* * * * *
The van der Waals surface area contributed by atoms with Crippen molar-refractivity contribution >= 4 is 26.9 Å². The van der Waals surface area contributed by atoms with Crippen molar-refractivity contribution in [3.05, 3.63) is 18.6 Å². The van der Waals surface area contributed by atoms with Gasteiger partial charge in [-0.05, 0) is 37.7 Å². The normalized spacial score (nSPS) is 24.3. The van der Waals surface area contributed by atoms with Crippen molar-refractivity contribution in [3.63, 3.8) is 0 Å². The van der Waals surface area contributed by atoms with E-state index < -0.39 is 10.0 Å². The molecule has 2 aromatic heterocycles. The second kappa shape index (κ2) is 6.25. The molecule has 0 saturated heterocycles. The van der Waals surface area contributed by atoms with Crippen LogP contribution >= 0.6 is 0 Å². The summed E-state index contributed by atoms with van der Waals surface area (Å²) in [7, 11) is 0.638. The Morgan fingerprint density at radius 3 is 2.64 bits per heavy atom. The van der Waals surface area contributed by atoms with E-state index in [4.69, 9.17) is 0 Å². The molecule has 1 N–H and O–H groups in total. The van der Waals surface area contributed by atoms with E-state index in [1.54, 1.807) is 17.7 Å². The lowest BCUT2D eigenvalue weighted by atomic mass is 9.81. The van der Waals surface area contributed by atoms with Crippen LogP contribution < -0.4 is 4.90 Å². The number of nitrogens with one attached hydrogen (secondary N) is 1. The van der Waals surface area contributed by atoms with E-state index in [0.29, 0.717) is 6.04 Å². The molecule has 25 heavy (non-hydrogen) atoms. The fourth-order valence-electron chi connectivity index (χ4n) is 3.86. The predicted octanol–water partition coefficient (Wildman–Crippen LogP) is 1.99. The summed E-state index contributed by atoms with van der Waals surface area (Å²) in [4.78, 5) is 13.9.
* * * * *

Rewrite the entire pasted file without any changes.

The van der Waals surface area contributed by atoms with Crippen molar-refractivity contribution >= 4 is 26.9 Å². The van der Waals surface area contributed by atoms with Crippen molar-refractivity contribution in [3.05, 3.63) is 18.6 Å². The van der Waals surface area contributed by atoms with Gasteiger partial charge in [-0.05, 0) is 37.7 Å². The normalized spacial score (nSPS) is 24.3. The van der Waals surface area contributed by atoms with Crippen molar-refractivity contribution in [3.63, 3.8) is 0 Å². The van der Waals surface area contributed by atoms with E-state index < -0.39 is 10.0 Å². The molecule has 2 aromatic heterocycles. The second kappa shape index (κ2) is 6.25. The molecule has 0 saturated heterocycles. The van der Waals surface area contributed by atoms with Crippen LogP contribution >= 0.6 is 0 Å². The summed E-state index contributed by atoms with van der Waals surface area (Å²) in [7, 11) is 0.638. The Morgan fingerprint density at radius 3 is 2.64 bits per heavy atom. The van der Waals surface area contributed by atoms with E-state index in [4.69, 9.17) is 0 Å². The molecule has 1 N–H and O–H groups in total. The van der Waals surface area contributed by atoms with E-state index in [1.54, 1.807) is 17.7 Å². The lowest BCUT2D eigenvalue weighted by atomic mass is 9.81. The van der Waals surface area contributed by atoms with Crippen LogP contribution < -0.4 is 4.90 Å². The number of nitrogens with one attached hydrogen (secondary N) is 1. The van der Waals surface area contributed by atoms with E-state index in [0.29, 0.717) is 6.04 Å². The molecule has 25 heavy (non-hydrogen) atoms. The fourth-order valence-electron chi connectivity index (χ4n) is 3.86. The predicted octanol–water partition coefficient (Wildman–Crippen LogP) is 1.99. The summed E-state index contributed by atoms with van der Waals surface area (Å²) in [4.78, 5) is 13.9.